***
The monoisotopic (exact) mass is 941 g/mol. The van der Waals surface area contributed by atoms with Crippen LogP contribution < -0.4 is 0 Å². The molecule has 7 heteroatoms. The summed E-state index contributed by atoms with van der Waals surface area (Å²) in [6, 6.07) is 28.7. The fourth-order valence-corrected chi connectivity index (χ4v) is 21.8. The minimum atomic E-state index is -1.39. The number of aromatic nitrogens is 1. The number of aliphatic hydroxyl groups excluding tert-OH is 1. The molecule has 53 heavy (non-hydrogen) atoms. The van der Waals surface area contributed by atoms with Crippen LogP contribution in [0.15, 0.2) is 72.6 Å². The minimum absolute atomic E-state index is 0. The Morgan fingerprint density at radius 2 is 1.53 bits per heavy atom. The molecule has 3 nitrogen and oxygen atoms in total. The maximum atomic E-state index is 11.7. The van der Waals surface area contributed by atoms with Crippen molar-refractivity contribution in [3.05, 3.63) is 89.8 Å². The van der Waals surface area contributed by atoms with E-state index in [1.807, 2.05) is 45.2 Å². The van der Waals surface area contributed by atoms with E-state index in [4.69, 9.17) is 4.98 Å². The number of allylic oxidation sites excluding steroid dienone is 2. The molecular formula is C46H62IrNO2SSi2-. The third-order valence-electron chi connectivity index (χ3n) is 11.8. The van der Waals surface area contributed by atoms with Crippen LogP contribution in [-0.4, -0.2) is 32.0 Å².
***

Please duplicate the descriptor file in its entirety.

The monoisotopic (exact) mass is 941 g/mol. The van der Waals surface area contributed by atoms with Crippen LogP contribution < -0.4 is 0 Å². The molecule has 7 heteroatoms. The summed E-state index contributed by atoms with van der Waals surface area (Å²) in [6, 6.07) is 28.7. The fourth-order valence-corrected chi connectivity index (χ4v) is 21.8. The minimum atomic E-state index is -1.39. The number of aromatic nitrogens is 1. The number of aliphatic hydroxyl groups excluding tert-OH is 1. The molecule has 53 heavy (non-hydrogen) atoms. The van der Waals surface area contributed by atoms with Crippen LogP contribution in [0.15, 0.2) is 72.6 Å². The minimum absolute atomic E-state index is 0. The Morgan fingerprint density at radius 2 is 1.53 bits per heavy atom. The molecule has 3 nitrogen and oxygen atoms in total. The maximum atomic E-state index is 11.7. The van der Waals surface area contributed by atoms with Crippen molar-refractivity contribution in [3.05, 3.63) is 89.8 Å². The van der Waals surface area contributed by atoms with E-state index in [1.807, 2.05) is 45.2 Å². The van der Waals surface area contributed by atoms with E-state index in [4.69, 9.17) is 4.98 Å². The number of allylic oxidation sites excluding steroid dienone is 2. The molecular formula is C46H62IrNO2SSi2-. The third-order valence-electron chi connectivity index (χ3n) is 11.8. The van der Waals surface area contributed by atoms with Crippen LogP contribution in [-0.4, -0.2) is 32.0 Å².